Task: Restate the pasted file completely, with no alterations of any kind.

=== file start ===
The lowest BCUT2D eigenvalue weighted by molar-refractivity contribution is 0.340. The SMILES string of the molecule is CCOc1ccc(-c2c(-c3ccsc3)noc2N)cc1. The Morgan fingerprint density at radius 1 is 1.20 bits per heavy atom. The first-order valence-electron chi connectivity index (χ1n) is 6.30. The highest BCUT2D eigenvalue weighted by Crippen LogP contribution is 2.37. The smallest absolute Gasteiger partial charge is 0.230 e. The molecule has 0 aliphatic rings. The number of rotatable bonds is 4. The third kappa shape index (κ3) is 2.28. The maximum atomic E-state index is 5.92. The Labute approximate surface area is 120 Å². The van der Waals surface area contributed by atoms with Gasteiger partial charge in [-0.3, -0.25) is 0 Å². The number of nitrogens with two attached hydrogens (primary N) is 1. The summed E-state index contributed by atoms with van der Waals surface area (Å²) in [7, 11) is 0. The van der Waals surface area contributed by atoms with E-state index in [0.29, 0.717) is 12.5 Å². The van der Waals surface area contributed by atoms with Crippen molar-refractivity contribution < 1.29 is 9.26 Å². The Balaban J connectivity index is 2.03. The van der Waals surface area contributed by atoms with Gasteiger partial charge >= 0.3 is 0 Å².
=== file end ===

The lowest BCUT2D eigenvalue weighted by molar-refractivity contribution is 0.340. The SMILES string of the molecule is CCOc1ccc(-c2c(-c3ccsc3)noc2N)cc1. The Morgan fingerprint density at radius 1 is 1.20 bits per heavy atom. The first-order valence-electron chi connectivity index (χ1n) is 6.30. The highest BCUT2D eigenvalue weighted by Crippen LogP contribution is 2.37. The smallest absolute Gasteiger partial charge is 0.230 e. The molecule has 0 aliphatic rings. The number of rotatable bonds is 4. The third kappa shape index (κ3) is 2.28. The maximum atomic E-state index is 5.92. The Labute approximate surface area is 120 Å². The van der Waals surface area contributed by atoms with Gasteiger partial charge in [-0.3, -0.25) is 0 Å². The number of nitrogens with two attached hydrogens (primary N) is 1. The summed E-state index contributed by atoms with van der Waals surface area (Å²) in [7, 11) is 0. The van der Waals surface area contributed by atoms with E-state index in [0.29, 0.717) is 12.5 Å². The van der Waals surface area contributed by atoms with Crippen molar-refractivity contribution < 1.29 is 9.26 Å². The Balaban J connectivity index is 2.03. The van der Waals surface area contributed by atoms with Gasteiger partial charge >= 0.3 is 0 Å².